The situation of women, blacks and Hispanic workers who are employed, unemployed or looking for jobs in the U.S. merits a closer look. The U.S. Bureau of Labor Statistics report for June, released last Friday, shows that whites have an 8.1 percent unemployment rate, while that same rate reached 16.2 percent for blacks and 11.6 percent for Hispanics.
According to the report, black men had a 17 percent unemployment rate and black women almost 14 precent. The same data shows that unemployment for Hispanic men stood at almost 10 percent and over 11 percent for Hispanic women.
According to The Miami Herald, some economists say the real black unemployment rate is as high as 25 or 30 percent, because government figures don’t count “discouraged” workers who have stopped looking for jobs and dropped out of the labor force.
The Herald adds that according to economists, in a handful of states joblessness among blacks rivals what it was during the Great Depression. Experts blame the sagging public sector, which employs a disproportionately high number of black workers.
Florida’s unemployment rate fell to 10.6 percent in May, according to a survey released in mid-June by the state Agency for Workforce Innovation(.pdf), the lowest jobless rate in nearly two years. The report also indicates that in Miami-Dade County the unemployment rate was over 13 percent; in Broward county it was 9 percent.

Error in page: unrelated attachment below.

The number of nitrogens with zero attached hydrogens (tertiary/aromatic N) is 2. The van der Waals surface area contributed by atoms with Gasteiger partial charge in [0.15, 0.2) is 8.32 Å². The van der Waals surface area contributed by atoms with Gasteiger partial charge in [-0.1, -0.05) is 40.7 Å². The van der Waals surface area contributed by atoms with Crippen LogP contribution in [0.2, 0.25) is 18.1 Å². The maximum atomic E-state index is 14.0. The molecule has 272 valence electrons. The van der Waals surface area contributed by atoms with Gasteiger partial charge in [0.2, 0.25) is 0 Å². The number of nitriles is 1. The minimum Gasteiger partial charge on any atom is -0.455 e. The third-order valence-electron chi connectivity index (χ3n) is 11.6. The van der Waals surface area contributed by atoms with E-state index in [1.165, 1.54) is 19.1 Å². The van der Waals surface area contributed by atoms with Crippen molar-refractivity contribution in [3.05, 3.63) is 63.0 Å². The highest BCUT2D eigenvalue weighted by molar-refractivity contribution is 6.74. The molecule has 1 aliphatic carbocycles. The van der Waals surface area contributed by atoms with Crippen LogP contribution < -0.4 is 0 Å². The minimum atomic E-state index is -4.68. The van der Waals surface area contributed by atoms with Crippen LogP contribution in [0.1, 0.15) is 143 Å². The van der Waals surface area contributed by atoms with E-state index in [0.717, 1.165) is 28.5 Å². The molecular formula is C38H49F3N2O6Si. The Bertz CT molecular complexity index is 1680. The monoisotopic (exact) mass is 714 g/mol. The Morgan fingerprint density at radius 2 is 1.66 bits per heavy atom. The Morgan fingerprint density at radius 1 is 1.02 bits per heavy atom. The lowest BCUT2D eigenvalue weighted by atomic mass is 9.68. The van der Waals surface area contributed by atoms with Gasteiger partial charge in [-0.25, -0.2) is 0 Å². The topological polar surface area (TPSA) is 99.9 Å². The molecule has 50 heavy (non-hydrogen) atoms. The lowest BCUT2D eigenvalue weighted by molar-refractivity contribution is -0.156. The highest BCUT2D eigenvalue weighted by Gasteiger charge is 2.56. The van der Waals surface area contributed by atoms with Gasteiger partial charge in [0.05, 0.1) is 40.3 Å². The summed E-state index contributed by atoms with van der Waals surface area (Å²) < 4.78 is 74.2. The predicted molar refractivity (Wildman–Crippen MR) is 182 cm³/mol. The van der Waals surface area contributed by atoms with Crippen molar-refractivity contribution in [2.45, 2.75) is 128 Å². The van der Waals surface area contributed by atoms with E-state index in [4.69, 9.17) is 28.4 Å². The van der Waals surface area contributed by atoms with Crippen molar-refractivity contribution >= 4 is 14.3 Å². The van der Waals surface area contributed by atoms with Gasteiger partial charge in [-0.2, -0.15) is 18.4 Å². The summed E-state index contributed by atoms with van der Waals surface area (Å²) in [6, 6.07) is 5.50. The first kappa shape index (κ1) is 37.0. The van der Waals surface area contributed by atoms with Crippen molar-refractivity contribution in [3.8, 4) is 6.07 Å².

The Research Institute on Social and Economic Policy (RISEP) at Florida International University reports that through 2009 and 2010 the number of unemployed blacks in Florida was almost 17 percent while Hispanics experienced 13 percent unemployment.
The RISEP report (.pdf) also indicates that nationwide about 16 percent of black workers were unemployed, a number similar to the U.S. Bureau of Labor Statistics’ June report. The RISEP report also indicates that Hispanic unemployment in the U.S. stood at 12.5 percent in 2010, a slight decrease when compared to Labor Statistics’ latest report.
The situation for working women also shows progress and problems despite the recovery: Women have added no jobs, says the Center for American Progress.
“In June 2011, women accounted for half of the jobs gained, but over the recovery so far, men have added 805,000 jobs, while women have lost 281,000,” a Center for American Progress report says.
The report indicates that between June 2009 and May 2011, women added 405,000 health care jobs and 212,000 administrative and waste services jobs, but have shed 176,000 retail trade jobs and 143,000 financial activities jobs.
American Progress also indicates that the Great Recession has led to budget cuts at the state and local level that affect the programs caregivers need to keep their jobs — such as after-school programs, home health services or other children’s educational or care programs.